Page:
Meeting News

AAP’s changes to TB recommendations important for pediatricians to know

Jeffrey Starke
Jeffrey R. Starke

NEW YORK — The AAP’s tuberculosis diagnosis and treatment guidelines in the 2018 Red Book have been updated to reflect recent developments in the field, according to a presentation at the Annual Infectious Diseases in Children Symposium.

Jeffrey R. Starke, MD, professor of pediatrics at Baylor College of Medicine, said that until 2013, there was no estimate of how many children around the world were infected with TB. Once modeling studies were conducted, WHO initially estimated that approximately 500,000 to 600,000 cases occurred in children annually. In 2017, the agency increased that number to 1 million, with 230,000 deaths.

“We are fortunate in the United States that we have about 9,200 cases of TB annually, and we have a pretty low number of actual TB cases in children aged younger than 15 years,” Starke said.

He added that TB has a global mortality rate of 23% — the same level of mortality observed in the pre-chemotherapy treatment era. Because effective TB treatments are available, Starke suggested that children are going undiagnosed, leading to higher mortality rates.

A study published in the International Journal of Tuberculosis and Lung Disease found that when left untreated, children aged 1 year and younger with latent TB have a 50% chance of developing active disease. Starke said that the sensitivity of a test for children aged younger than 2 years is crucial, and as children age, specificity becomes increasingly important in preventing overdiagnosis of infection and unnecessary treatment.

Imaging of infected lungs 
In the 2018 Red Book, the AAP recommends using IGRAs and has changed their treatment regimen and dosing recommendations, according to a presentation at the Annual Infectious Diseases in Children Symposium.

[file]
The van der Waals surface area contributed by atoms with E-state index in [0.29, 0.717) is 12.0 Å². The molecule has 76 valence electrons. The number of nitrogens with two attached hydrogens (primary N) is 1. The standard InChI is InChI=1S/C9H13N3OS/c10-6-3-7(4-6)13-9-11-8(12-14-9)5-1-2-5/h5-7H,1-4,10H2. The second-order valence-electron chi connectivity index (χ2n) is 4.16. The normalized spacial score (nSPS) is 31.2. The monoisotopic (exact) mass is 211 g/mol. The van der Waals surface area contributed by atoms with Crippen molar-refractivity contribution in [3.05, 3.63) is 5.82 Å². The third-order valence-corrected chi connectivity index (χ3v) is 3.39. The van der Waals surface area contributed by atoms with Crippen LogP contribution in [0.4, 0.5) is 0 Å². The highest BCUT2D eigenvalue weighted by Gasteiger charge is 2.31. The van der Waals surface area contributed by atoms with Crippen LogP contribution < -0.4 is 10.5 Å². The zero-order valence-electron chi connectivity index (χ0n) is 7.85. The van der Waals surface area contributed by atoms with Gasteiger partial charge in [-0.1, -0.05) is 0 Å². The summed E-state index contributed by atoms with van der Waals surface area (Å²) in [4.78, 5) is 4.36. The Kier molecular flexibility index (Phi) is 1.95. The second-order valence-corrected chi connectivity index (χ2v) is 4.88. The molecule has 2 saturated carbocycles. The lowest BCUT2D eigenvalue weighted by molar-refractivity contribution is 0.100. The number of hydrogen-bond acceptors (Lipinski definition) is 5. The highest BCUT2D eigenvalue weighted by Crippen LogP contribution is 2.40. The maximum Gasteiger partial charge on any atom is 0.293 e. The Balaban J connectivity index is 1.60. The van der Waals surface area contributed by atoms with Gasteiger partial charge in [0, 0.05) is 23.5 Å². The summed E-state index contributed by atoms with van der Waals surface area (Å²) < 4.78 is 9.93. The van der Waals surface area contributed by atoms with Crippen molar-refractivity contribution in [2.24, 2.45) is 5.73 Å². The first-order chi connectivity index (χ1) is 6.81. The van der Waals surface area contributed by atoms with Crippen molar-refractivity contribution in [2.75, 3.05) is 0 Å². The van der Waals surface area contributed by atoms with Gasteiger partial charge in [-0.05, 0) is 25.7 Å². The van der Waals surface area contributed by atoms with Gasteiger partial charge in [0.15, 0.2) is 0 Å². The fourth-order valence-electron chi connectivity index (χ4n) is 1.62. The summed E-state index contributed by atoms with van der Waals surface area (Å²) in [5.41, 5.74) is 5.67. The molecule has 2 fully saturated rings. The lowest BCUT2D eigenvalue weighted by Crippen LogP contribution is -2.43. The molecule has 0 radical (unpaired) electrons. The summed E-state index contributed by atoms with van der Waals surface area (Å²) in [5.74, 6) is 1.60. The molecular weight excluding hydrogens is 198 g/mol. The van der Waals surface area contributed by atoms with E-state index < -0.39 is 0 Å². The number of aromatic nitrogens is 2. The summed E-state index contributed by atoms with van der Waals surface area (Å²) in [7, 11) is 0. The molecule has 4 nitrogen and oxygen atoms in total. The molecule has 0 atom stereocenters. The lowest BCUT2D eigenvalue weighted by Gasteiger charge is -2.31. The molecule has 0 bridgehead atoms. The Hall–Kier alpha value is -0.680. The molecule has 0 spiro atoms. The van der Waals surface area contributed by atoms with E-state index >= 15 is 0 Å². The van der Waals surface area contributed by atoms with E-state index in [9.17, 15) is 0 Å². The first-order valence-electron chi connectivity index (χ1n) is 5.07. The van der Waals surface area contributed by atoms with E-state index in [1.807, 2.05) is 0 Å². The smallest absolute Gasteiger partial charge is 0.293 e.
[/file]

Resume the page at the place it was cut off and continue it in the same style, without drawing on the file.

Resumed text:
Source: Shutterstock.com

Starke cited a study recently published in Thorax that found that a skin test performed “a little better than a coin flip” in predicting those with latent TB infection.

For immunocompetent children, the 2018 Red Book suggests using interferon-gamma release assays (IGRAs) for children aged 2 years and older in instances when a skin test would normally be used, although some experts suggest that you can use IGRAs for patients aged 1 year and older. Previous recommendations only allowed children aged 5 years and older to be tested using IGRAs.

“Neither IGRAS nor the skin test are perfect, and you still have to use clinical judgement, especially if you are evaluating a sick child that you are concerned might have TB,” Starke said. “Even if you have a negative IGRA or skin test, you can never rule out TB disease.”

The 2018 Red Book also changed treatment recommendations from 9 months of daily isoniazid to 12 doses of once-weekly isoniazid/rifapentine. Previously, the 12-dose treatment was to be considered only when “the likelihood of completing another regimen is low.”

If the AAP’s recommended treatment in the Red Book is not preferred by the physician or the patient, they can then consider 4 months of daily rifampin treatment. Nine months of treatment with daily isoniazid is the least preferred treatment method.

“I can tell you that we give almost no one 9 months of daily isoniazid,” Starke said. “The only people we give this medication to are those who cannot take the preferred options because of interactions with other medications. Everybody else is on the 12 doses of once-weekly isoniazid/rifapentine or 4 months of daily rifampin.”

Furthermore, dosing recommendations have been updated in the 2018 Red Book, with standard treatment increasing from 10 to 20 mg/kg per day to 15 to 20 mg/kg per day. Infants, toddlers and patients of any age with Mycobacterium tuberculosis infection may receive 20 to 30 mg/kg per day. – by Katherine Bortz

References:

Starke JR. New guidance for tuberculosis infection diagnosis and management - 2018. Presented at: Annual Infectious Diseases in Children Symposium; Nov. 17-18, 2018; New York.

Marais BJ, et al. Int J Tuberc Lung Dis. 2004;8:392-402.

Stout JE, et al. Thorax. 2018;doi:10.1136/thoraxjnl-2018-211715.

Disclosure: Starke is a member of the Data Safety Monitoring Board of Otsuka Pharmaceuticals for the pediatric studies of the TB drug delamanid.

Jeffrey Starke